What happens when men start having problems with getting erections or getting hard enough to enjoy vigorous, satisfying sexual intercourse? That’s called erectile dysfunction (ED). ED is one of the most common sexual disorders reported in the United States and the rest of the world.
Worse, ED doesn’t start and end with your penis–it can be a red flag signifying something possibly more sinister underneath the hood.
We’re talking about the usual culprits: heart disease, hypertension, diabetes, or low testosterone.
If you’re experiencing symptoms of erectile dysfunction that may be bothering you or interfering with your sex life, consult your doctor and ask for what treatment options you might have or lifestyle changes you may need to implement. It can only be good for your health and your sex life.
Low testosterone and erectile dysfunction: the link
Testosterone plays a crucial role in the erection response. However, their relationship goes deeper than mere correlation, and the jury is still out to the definitive cause. Some men may experience frequent erections despite having low testosterone levels.
One thing is for sure: low testosterone levels are linked to the same risk factors that lead to the same ones that affect erectile dysfunction. They are, in fact, the exact same culprits: heart disease, diabetes, and obesity.
Treatment options for low T and ED
Testosterone replacement therapy (TRT) is often recommended for individuals who are clinically diagnosed with low testosterone through qualified medical testing. TRT has successfully restored libido in men with low T levels, but its effect on improving ED is yet inconclusive.
But for most men who have testosterone levels playing around the normal range, TRT isn’t really an option. Rather, more efforts need to be made to determine the causes and solutions.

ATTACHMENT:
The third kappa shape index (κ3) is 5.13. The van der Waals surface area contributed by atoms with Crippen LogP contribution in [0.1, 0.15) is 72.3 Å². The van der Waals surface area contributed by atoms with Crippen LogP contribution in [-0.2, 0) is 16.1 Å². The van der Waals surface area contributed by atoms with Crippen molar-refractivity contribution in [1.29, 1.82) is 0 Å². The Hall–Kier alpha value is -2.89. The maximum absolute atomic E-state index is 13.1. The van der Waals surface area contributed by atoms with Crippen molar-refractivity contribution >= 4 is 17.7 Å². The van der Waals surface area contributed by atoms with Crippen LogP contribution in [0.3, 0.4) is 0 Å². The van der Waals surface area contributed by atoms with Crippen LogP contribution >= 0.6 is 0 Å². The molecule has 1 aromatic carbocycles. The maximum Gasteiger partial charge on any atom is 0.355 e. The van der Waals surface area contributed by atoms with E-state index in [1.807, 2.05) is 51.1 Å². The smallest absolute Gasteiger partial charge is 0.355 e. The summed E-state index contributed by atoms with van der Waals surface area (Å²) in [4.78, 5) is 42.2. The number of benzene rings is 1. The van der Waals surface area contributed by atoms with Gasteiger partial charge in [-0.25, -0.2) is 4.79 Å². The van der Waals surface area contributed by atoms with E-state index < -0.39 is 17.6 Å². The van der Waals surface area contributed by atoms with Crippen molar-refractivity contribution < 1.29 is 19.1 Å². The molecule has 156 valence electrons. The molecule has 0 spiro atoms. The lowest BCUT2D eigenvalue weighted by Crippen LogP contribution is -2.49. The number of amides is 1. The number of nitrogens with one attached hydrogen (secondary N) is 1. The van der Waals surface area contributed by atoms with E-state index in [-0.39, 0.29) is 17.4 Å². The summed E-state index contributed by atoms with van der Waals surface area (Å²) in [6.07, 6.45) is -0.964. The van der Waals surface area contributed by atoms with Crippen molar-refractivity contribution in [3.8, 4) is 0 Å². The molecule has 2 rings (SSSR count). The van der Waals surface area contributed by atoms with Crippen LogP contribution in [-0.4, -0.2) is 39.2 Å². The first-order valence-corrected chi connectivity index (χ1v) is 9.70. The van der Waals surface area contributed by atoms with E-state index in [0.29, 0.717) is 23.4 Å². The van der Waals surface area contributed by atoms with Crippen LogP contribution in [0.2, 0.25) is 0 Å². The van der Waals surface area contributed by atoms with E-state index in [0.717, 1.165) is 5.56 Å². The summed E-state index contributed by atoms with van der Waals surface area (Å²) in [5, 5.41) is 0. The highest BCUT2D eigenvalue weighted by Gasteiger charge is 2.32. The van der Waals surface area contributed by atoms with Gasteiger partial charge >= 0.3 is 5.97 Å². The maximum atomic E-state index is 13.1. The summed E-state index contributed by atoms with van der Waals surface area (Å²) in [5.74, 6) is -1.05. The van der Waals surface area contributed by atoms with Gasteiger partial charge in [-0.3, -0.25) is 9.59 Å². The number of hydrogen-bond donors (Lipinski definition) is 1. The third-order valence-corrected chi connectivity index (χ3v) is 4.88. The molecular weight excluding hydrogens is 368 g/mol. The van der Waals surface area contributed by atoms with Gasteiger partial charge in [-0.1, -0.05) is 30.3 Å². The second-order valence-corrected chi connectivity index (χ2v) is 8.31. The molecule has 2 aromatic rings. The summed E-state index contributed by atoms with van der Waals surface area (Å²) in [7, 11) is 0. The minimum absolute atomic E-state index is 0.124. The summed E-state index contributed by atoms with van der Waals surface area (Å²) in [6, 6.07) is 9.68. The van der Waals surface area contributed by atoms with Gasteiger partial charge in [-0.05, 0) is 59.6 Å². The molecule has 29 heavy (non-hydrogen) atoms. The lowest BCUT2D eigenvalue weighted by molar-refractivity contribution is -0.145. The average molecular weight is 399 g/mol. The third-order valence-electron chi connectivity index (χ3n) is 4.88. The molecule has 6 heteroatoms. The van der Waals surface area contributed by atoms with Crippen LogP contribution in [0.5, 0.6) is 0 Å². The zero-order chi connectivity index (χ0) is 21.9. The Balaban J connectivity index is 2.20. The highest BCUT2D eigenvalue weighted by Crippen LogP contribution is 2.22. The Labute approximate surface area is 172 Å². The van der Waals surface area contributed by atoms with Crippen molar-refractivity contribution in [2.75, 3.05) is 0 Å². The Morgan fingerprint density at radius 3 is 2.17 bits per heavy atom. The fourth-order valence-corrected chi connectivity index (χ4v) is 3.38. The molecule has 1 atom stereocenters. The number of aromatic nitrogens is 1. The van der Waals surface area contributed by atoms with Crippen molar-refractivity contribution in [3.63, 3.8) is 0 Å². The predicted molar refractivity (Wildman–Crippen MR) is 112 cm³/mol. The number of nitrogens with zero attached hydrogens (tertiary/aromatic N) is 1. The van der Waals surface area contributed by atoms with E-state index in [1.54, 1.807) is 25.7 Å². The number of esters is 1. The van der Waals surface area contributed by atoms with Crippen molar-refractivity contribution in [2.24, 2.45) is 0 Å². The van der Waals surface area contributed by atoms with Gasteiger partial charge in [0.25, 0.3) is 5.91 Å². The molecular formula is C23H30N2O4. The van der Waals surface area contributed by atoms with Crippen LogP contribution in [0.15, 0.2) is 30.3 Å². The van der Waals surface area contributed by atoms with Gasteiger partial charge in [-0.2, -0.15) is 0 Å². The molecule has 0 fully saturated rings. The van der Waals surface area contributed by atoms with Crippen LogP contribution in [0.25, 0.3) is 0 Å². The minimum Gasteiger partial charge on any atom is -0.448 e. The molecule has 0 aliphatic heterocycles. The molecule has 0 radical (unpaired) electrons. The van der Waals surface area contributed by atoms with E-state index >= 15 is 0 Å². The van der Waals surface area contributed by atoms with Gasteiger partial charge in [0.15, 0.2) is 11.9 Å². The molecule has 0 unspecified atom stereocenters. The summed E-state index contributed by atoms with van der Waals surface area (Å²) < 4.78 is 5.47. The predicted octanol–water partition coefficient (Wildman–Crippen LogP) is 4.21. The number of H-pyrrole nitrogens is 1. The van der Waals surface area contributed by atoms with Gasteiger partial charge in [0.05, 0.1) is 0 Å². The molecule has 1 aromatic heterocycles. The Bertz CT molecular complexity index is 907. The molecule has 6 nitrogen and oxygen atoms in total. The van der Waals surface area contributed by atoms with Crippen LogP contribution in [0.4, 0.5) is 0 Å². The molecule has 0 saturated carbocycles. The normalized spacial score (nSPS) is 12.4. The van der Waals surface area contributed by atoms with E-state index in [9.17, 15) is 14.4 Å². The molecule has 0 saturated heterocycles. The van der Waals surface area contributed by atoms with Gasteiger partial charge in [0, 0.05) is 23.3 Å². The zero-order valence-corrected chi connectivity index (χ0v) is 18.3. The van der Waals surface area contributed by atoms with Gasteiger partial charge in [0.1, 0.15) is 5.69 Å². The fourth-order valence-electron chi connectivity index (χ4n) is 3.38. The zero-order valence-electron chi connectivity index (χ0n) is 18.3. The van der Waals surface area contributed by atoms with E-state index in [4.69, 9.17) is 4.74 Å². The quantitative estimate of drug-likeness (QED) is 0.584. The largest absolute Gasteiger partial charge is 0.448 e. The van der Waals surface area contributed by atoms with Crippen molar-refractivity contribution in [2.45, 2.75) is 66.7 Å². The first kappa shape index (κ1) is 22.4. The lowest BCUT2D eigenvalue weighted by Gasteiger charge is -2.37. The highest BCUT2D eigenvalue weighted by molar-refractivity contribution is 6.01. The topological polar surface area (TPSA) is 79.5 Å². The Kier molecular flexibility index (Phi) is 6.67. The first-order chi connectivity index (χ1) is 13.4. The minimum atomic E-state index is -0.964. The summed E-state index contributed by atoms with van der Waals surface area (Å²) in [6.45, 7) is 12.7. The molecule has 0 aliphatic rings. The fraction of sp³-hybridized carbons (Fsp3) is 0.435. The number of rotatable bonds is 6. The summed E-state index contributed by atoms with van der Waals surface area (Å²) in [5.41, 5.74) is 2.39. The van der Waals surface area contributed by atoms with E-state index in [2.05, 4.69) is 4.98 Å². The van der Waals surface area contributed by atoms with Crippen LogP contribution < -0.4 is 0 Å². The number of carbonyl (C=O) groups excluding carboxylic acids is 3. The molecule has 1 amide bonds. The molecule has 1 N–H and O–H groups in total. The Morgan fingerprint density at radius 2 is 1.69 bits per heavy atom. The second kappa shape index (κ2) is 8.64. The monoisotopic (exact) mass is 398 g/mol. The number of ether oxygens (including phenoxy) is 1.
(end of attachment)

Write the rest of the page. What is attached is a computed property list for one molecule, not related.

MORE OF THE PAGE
PDE-5 inhibitor drugs such as sildenafil (Viagra), tadalafil (Cialis), avanafil (Stendra), and/or vardenafil (Levitra) are also an option. These drugs boost blood flow to the penis by dilating the blood vessels, leading to a temporary boost in men’s erections due to the increased blood flow.
Nevertheless, consult a primary healthcare specialist if you suspect you might be suffering from low testosterone.
In addition to either of these options, your doctor might also prescribe some lifestyle changes such as getting more exercise, consuming a healthy diet, and even taking a testosterone booster supplement (Male UltraCore ranks as one of the top natural testosterone formulas out in the market today). Both can reduce the risk factors that lead to low testosterone and erectile dysfunction and improve your sex drive and libido.
Sometimes, all it takes is just the right combination of exercise, diet, supplements, and the right course of treatment to help get your erections back on track.
After all, erectile dysfunction is becoming more and more viewed as a holistic medical issue–and more deservedly so as a potential future indicator for an acute heart attack. ED is ultimately caused by arterial blockages. These atherosclerotic blood vessels are often a prelude to heart attacks and strokes, which is why they should be viewed with care and caution. It’s not as simple as popping a blue pill.